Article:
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Photography by Izumi Miyazaki

Kawaii meets gore in Izumi Miyazaki’s surrealist fantasies

Food and props help this Japanese photographer to create absurd and humourous selfies in isolation.

10 Jun 2020

Witty, whimsical and surrealist, Izumi Miyazaki’s photographs not only capture the spirit with which she approaches her practice, but also reveal how she perceives the world around her. Each image is unmistakably an Izumi masterpiece, irreverent, bright and idiosyncratic. Through self-portraiture, Izumi takes on the role of photographer, muse and model all at once, perhaps to send proof – quirky, sarcastic proof – that if all else fails, we still have ourselves at our disposal. 

“It might be rare to finish everything alone,” she says of her creative process over email – she finds it easier to communicate in written English rather than spoken. “It means everything is up to me. I can do everything freely so I can change initial plans easily. Also I don’t have to compromise because of others. These are good things in making work.” 

As someone who prefers to stay home and is ready to admit that she has few friends, photography is “a trigger to think about [herself]”. Recurring in her works is a stoic, unsmiling expression that becomes the focal point of many bizarre settings. In taraco – one of many of her works that Photoshop out body parts for food items – she sticks out a freakishly long tongue made from the titular salted pocket of cod roe, sitting atop a bowl of rice ready to be eaten. Though the image is grotesque enough to put anyone off their appetite, creating imagery of humans as food facilitates her pondering her role in the world. “I think [this image] reminds us we’re also animals, like fish and other mammals”, Izumi explains. “We are human beings when we are alive but suddenly we can become objects, like food, at the moment of death”, she bleakly elaborates in an interview with plastik. Izumi is hesitant to send an environmental message but, digging at our anthropocentrism, she admits: “I might want to be sarcastic to cocky people who seems to think they’re special.”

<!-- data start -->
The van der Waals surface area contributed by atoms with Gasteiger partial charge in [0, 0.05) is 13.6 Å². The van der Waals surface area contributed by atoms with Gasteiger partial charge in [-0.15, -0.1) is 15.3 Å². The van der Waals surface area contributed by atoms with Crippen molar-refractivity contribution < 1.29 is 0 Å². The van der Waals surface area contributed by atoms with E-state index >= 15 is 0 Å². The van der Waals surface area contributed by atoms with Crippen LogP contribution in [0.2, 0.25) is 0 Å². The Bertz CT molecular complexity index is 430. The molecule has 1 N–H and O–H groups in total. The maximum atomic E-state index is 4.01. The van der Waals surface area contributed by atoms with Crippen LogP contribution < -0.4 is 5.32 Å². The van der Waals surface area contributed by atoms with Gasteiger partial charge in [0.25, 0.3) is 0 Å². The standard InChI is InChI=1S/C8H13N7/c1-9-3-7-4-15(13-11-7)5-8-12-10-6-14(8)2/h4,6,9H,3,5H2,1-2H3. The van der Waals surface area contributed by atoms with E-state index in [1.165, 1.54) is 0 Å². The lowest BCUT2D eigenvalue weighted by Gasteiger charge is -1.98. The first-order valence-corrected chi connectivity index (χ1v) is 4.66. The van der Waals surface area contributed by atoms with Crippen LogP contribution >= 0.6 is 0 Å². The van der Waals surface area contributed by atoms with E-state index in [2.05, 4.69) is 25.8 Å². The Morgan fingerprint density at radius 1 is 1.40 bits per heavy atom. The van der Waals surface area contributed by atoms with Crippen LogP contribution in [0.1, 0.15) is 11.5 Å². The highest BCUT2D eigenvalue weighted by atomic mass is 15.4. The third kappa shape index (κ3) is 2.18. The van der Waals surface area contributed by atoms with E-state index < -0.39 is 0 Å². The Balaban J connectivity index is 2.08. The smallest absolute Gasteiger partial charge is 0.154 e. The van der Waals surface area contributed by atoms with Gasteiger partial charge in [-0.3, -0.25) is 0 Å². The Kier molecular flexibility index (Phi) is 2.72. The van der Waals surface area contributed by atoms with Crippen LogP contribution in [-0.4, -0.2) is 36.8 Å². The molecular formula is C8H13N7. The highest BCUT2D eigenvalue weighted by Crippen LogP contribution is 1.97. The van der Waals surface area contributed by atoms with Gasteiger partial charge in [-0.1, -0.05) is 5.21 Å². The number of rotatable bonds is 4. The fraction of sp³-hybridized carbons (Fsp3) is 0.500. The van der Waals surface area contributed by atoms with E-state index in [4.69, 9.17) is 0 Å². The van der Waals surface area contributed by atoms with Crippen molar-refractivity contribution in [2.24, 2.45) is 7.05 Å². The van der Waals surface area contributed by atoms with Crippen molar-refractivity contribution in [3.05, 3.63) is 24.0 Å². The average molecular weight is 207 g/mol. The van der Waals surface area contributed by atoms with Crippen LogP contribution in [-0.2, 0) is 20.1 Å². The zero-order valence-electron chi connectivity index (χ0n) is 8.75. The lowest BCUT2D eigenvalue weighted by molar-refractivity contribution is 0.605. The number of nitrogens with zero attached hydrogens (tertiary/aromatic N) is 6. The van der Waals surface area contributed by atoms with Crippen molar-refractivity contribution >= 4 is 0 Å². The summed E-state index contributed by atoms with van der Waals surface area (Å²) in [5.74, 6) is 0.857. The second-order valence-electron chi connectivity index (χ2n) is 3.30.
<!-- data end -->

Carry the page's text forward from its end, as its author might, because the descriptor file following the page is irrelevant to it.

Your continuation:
Despite the “literal freedom” to decide everything for herself in the process of making self-portraits, it is by her own admission a “more narrow view” – that is evident in her photographs, where she often removes visual depth. Rather than flattening the image this allows her to zoom in on the different versions of herself and showcase them front and centre. “[In] doing self-portraits, you consciously make other various you,” she says. The many iterations of Izumi pictured act as different facets of her character. In works such as baguette and sandwich, her inner child is on show. Her characteristic deadpan expression, be it when balancing baguettes as rabbit ears or when stuck between two slices of a white loaf, doesn’t detract joy from the portraits but instead adds an extra layer of humour. Women are often patronised when maintaining cuteness in adulthood because it lacks “assertiveness” and “professionalism” – the hallmark ideas of “Lean In” feminism. Yet, Sharon Kinsella writes in her chapter Cuties in Japan that cuteness is a critique of adulthood: the lack of free time, the tight regulations, the expectation to conform. In creating a space just for herself and making what she wants, Izumi illustrates how the so-called infantilism of kawaii culture can be “a refusal to cooperate with established social values and realities,” as Kinsella notes. 

In her previous interviews and so too for this profile, Izumi is quick to point out that her work is primarily for herself.“The themes tend to be more personal,” she explains. She does not feel that her work has a particular style, nor does she follow a set of guidelines to create it. In fact she seems hesitant to give any in-depth analysis of the story inside the images out of fear that that may stop the viewer from absorbing personal meanings from the work. “I think revealing the [behind the scenes] of creating isn’t a great thing. People might not be able to see the works because of the unnecessary information,” she adds. 

“Many people can’t avoid confronting themselves right now. It means they might gradually be able to see themselves objectively”

Her refusal to over-explain herself in interviews speaks to how she always wants to maintain full creative control. In her recent online exhibition, It’s my turn to talk, the texts she wrote to accompany her photographs convey a truer essence of her voice: her playful spirit, her humour, and again that hard-to-pin-down irreverence, something she holds back when she knows her words will be passed through somebody else’s filter. 

What Izumi has made clear, though, is that our instincts are a powerful tool in the creative process, and running with those instincts can give our works new ability to speak. While coincidental, her modus operandi seems particularly suited to these isolated times. “I’m not sure if I’m maintaining motivation, but I’m not the type of person who really likes to go out anyway. It isn’t really hard for me to be made to stay home. Artists like me might be able to use this period as a beneficial time. Many people can’t avoid confronting themselves [right now]. It means they might gradually be able to see themselves objectively.” 

For photographers who are used to crowded sets, Izumi’s practice offers a different way of working that invites greater introspection. No outside influences, no misinterpretations, just an intensely personal and surrealist representation of her complex personality. If you really wish to understand Izumi you will have to do so through her brilliantly absurd portfolio. 

Me, Myself and I is a week-long celebration of self-portrait photography focusing on the power of creating art alone.